Let's say that a stock trades at Rs.67/day today. Today, you have the right to purchase the stock at Rs.67/- one month later. 75/-, but only if that share price is higher than Rs. Would you buy it at 75? This means that even though the share trades at 85, after one month you can still buy it for Rs.75
This is why you will need to pay Rs.5.0/- today to obtain this certificate. If the share price rises above Rs. 75), you have the right to exercise your rights and purchase shares at Rs. 75/- If the share price remains below Rs. 75/- You do not have to exercise your right and do not need the shares. You only lose Rs. In this instance, Rs. 5 is your loss. This arrangement is known as Option Contract.
There are only three possible outcomes after you sign this agreement. They are.
Case 1 If the stock price rises, it makes sense to exercise your rights and purchase the stock at Rs.75/.
This is how the P&L might look.
The price at which stock can be bought = Rs.75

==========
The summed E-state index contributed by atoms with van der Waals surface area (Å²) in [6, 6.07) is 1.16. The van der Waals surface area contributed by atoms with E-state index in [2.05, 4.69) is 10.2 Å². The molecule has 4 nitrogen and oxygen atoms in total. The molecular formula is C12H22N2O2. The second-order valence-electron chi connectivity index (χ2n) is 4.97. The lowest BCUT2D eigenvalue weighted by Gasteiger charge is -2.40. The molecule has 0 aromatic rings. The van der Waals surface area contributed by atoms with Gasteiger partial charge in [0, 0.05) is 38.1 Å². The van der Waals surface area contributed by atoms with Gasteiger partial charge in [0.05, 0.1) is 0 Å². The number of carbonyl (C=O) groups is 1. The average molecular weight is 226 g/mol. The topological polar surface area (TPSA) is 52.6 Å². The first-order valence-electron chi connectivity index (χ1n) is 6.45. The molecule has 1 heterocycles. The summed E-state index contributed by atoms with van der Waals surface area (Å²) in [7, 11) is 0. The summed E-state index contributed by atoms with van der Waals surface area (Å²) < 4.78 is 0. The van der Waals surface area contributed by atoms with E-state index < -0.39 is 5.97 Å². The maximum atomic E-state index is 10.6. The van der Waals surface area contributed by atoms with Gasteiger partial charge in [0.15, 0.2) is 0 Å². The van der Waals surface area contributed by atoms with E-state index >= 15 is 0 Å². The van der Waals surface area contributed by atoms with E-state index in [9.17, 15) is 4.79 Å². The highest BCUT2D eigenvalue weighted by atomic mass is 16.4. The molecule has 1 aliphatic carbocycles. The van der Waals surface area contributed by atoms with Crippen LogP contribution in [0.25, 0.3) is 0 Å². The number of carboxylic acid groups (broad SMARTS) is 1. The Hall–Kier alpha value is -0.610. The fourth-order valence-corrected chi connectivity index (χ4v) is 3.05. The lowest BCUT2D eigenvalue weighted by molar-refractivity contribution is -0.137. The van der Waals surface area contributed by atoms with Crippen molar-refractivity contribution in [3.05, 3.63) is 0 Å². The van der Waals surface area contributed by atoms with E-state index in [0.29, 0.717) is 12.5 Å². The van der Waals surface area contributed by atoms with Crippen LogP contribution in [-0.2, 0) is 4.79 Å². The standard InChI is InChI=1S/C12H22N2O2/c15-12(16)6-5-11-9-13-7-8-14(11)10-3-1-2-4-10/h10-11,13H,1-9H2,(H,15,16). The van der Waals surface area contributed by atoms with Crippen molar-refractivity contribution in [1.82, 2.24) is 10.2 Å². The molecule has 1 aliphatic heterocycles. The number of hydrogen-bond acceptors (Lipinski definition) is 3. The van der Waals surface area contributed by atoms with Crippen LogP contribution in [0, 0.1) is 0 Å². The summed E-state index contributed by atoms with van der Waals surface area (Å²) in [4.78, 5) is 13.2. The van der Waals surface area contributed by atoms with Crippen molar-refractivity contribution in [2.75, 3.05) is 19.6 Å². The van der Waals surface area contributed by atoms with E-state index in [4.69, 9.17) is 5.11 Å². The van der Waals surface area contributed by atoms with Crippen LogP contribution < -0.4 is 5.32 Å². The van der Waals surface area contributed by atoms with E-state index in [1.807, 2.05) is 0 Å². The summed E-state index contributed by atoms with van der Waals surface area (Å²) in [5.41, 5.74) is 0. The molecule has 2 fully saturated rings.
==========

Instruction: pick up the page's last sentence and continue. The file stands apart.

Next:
Premium paid =Rs. 5
The amount of expenses incurred is Rs.80
Current Market Price = Rs.85
Profit = 85-80 = Rs.5/.
Case 2 It doesn't make sense to purchase a stock at Rs.75/, as you would spend Rs.80/ (75+5) to get a stock on the open market at Rs.65/.
Case 3 If the stock remains flat at Rs.75/– it means that you are paying Rs.80/– to purchase a stock that is available at Rs.75/–, and you cannot invoke your right of buying the stock at Rs.75/–.
It's easy, right? This is the essence of a call option. The finer details of a call option are still unanswered. We will soon learn all about them.
This is the most important thing you need to know: Whenever you anticipate a stock's price (or any other asset) increasing, it makes sense to purchase a call option.
After we have covered the different concepts, let's now look at options and their terms
Let me close this chapter by giving you a formal definition for a call option contract.
The buyer of the call option can buy an agreed quantity (the underlying) of a commodity or financial instrument from the seller at a specific time (the expiration) and for a specified price (the strike). If the buyer decides to buy the commodity or financial instrument, the seller (or "writer") will have to sell it. This right ". is granted to the buyer for a fee (called a "premium").
Details of "call option" will be discussed in the next chapter.